A rescued German Shepherd is now in the position to pay it forward, as he is now serving as a search-and-rescue canine in Missouri.
If it weren’t for the faith that canine handlers Rich Enochs and Kate Sidun had in Diesel from the start, the once uncontrollable dog might not have gotten a second chance. In fact, due to his wild and sometimes aggressive behavior, young Diesel was only a week away from being euthanized for what was being interpreted as aggressive behavior.
“It was horrible,” Sidun said of Diesel’s past conduct, which included intense outbursts and a temper that caused him to snap at passersby and almost rip his leash in two several times while on walks.
It was clear to Sidun that Diesel needed intense socialization and training to give him the focus and drive he would need to be a great working dog.
“We saw his potential, and we knew what his parents were,” Sidun explained, knowing that bravery runs in Diesel’s blood because of where he came from.
You see, Diesel is no ordinary, run-of-the-mill German Shepherd — his parentage should have guaranteed him a distinguished role as a working dog from the start. His mother spent her days as a canine prison guard at a Czechoslovakian detention facility, while his father works with the Russian border patrol.
While his first owner initially purchased Diesel from the breeder with intentions of training the pup for defense, Diesel ended up spending his early life with no job to do — torture for a dog bred to work, to think, and to challenge himself. Diesel’s first family did not exercise nor feed him properly, and finally the disgruntled dog had had enough. Fed up with his behavior, his owners gave him up, and Diesel ended up at a rescue in Shawnee, Kan.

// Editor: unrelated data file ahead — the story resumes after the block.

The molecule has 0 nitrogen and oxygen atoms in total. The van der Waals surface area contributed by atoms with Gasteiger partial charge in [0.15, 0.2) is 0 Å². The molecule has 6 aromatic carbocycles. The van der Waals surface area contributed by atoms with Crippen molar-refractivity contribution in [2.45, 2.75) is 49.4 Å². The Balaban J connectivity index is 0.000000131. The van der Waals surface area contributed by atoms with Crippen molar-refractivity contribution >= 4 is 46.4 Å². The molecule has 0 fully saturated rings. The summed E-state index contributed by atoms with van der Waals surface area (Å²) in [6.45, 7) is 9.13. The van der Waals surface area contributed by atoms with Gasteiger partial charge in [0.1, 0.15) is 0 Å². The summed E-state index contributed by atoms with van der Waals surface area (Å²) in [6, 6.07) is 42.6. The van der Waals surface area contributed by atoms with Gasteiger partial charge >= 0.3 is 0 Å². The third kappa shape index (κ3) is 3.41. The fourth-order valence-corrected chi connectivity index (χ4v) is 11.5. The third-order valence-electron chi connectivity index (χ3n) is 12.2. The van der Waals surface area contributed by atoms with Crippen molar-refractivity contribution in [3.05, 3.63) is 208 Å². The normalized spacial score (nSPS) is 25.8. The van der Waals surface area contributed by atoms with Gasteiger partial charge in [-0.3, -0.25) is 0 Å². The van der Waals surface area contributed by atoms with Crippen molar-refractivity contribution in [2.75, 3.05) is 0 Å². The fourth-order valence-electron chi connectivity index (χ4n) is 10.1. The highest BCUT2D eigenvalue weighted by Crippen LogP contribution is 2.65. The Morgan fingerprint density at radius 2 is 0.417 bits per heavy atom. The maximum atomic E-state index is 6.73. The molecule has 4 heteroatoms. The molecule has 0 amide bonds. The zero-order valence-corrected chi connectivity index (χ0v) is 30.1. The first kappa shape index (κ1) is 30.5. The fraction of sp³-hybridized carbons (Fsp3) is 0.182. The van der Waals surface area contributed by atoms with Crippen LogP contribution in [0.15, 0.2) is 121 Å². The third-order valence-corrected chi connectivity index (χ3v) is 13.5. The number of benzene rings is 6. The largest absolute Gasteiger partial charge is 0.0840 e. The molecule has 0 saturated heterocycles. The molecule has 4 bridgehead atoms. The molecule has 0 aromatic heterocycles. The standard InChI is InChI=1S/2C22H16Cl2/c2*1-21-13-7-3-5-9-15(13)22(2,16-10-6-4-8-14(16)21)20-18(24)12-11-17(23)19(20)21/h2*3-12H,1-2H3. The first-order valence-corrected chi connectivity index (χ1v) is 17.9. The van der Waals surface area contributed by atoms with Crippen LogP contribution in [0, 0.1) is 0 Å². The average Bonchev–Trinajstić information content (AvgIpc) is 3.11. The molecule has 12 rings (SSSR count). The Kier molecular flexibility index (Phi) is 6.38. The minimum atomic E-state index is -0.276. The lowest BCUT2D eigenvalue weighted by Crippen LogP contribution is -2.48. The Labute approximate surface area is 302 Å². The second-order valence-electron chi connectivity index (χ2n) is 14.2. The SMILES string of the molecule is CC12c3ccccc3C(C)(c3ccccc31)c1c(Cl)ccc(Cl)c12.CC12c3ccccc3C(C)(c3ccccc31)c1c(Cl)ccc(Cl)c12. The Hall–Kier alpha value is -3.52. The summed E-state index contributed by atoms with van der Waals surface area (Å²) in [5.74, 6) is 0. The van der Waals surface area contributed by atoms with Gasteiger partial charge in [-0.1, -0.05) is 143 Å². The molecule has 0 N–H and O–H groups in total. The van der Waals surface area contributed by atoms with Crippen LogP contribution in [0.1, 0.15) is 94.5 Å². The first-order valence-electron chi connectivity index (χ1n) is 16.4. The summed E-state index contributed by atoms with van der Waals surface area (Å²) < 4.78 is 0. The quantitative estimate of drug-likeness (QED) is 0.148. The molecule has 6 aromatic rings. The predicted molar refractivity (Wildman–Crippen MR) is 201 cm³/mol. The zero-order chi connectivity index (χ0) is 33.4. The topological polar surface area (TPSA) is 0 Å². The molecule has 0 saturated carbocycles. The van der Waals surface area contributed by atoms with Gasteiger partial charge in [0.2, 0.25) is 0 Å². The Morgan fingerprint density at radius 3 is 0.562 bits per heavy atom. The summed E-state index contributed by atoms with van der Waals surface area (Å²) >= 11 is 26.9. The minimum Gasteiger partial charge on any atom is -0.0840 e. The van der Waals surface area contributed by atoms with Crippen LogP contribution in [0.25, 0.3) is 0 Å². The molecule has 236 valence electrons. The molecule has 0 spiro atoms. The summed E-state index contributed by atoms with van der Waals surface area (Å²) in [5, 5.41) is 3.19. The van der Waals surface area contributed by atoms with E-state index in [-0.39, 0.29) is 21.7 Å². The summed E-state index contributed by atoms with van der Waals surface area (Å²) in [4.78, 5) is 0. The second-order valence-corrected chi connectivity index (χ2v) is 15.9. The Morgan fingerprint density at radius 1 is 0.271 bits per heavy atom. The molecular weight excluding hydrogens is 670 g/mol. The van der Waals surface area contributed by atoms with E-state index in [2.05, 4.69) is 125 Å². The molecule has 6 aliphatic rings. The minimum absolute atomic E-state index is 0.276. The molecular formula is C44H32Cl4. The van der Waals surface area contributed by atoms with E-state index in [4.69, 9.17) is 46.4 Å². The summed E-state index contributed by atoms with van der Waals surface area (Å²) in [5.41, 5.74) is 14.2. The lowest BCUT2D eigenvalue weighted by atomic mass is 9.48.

Bred for greatness, Diesel’s future now looked bleak. Even his adoption description was enough to scare most people away.
“Rich looked at [Diesel’s] adoption page: no other dogs, no kids, not good with people, aggressive, on borrowed time,” Sidun told the St. Louis Post-Dispatch.
But Sidun and Enochs decided to do what no one else had been willing to do for Diesel — give the dog a chance. The Monroe City Search and Rescue squad was in need of a canine for the Missouri State Fire Association’s Region B, and the experienced handlers had a hunch that Diesel would excel — and they were right.
From the start of the training process, it was clear that Diesel was smart, determined, and excited about his work. “What he needed was leadership,” Sidun explained.
After nine months of training, Diesel is now certified in wilderness and disaster rescue. He has also has made quite an impression in his community for being something of a sweetheart.
“He goes to homes for the developmentally disabled, and they love him and brush his hair,” Sidun said. “Everybody that has always been afraid of German Shepherds seems to bond very closely with Diesel.”
Rich Enochs says that the future looks bright for Diesel.
“I know he would put himself in harm’s way to help someone else,” Enochs told the Quincy Herald-Whig of 3-year-old Diesel, who has not yet made an official rescue but is ready to do so if needed. “Nothing’s going to stop him,” Enochs added.
“He is one of the most amazing search and rescue dogs we have had yet,” Sidun proudly said of the dog that was once thought to be a lost cause.